Some Puzzles about Molinist Conditionals

Keywords: Molinism, subjunctive conditionals, counterfactuals of freedom, divine freedom, freedom of the will, Middle Knowledge, incompatibilism, circularity, Harry Frankfurt, Ockham, temporal logic


William Hasker has been one of the most trenchant and insightful critics of the revival of Molinism. He has focused on the “freedom problem”, a set of challenges designed to show that Molinism does not secure a place for genuinely free human action (Hasker 1986, 1995, 1999, 2000a, 2000b, 2011). These challenges focus on a key element in the Molinist story: the counterfactual (or subjunctive) conditionals of creaturely freedom. According to Molinism, these conditionals have contingent truth-values that are knowable to God prior to His decision of what world to actualize. This divine “middle knowledge” is supposed to enable God to execute a detailed plan for world history without any loss of creaturely freedom. Hasker has argued that this middle knowledge nonetheless deprives us of the power to do otherwise than we do, a crucial element in human freedom and responsibility.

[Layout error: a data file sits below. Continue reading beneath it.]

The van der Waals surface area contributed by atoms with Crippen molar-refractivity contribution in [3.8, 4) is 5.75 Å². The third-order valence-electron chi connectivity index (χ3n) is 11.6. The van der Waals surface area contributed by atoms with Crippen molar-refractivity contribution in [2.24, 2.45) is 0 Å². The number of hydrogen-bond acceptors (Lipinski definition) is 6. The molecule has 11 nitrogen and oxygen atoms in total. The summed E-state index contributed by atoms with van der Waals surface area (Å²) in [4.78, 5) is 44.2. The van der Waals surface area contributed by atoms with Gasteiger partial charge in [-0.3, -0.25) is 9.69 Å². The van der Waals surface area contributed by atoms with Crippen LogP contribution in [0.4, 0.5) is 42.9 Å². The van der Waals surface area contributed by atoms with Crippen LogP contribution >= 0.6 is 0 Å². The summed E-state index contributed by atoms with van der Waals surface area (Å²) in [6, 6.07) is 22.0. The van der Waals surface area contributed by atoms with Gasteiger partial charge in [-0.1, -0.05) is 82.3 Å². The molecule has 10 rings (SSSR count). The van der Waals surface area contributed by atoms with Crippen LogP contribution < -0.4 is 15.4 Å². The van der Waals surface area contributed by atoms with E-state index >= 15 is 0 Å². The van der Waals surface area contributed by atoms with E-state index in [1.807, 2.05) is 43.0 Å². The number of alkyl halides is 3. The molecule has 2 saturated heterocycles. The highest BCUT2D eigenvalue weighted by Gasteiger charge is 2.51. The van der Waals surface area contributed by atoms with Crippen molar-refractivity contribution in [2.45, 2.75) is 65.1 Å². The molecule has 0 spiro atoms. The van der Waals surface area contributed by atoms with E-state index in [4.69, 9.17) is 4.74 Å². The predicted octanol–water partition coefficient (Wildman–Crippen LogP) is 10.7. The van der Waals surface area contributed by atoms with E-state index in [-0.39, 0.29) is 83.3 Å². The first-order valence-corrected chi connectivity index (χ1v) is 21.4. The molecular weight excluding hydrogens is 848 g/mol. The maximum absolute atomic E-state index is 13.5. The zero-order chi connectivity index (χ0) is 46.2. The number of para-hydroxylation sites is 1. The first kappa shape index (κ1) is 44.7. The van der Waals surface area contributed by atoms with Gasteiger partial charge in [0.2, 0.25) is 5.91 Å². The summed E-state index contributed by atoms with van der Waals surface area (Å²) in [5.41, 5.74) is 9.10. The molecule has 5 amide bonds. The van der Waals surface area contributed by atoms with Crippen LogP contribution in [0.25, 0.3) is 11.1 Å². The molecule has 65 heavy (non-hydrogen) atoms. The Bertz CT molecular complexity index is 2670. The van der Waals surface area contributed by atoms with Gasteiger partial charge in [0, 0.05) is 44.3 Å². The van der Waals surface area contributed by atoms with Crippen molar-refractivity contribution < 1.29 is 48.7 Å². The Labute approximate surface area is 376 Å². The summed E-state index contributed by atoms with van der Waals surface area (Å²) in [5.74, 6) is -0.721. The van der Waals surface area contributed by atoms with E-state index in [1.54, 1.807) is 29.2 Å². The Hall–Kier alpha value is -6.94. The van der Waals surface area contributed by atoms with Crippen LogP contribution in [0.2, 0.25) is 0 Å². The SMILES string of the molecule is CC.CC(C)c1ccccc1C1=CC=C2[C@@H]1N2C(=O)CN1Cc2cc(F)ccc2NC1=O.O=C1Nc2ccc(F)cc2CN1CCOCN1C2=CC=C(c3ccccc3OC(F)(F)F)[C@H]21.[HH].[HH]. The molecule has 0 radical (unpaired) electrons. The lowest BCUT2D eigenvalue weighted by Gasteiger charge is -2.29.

I hope to accomplish three things in this paper. First, I want to step back a bit and explore the nature of the conditionals of creaturely free decision-making (the CCFs), bringing out some of the difficulties in delimiting their scope and nature. Second, I will explore the implications of different answers to an important question that has not been addressed in the literature: whether we have counterfactual power over the conditionals of divine freedom. And, third, I would like to recommend to Molinists a revision that offers a solution to the freedom problem.


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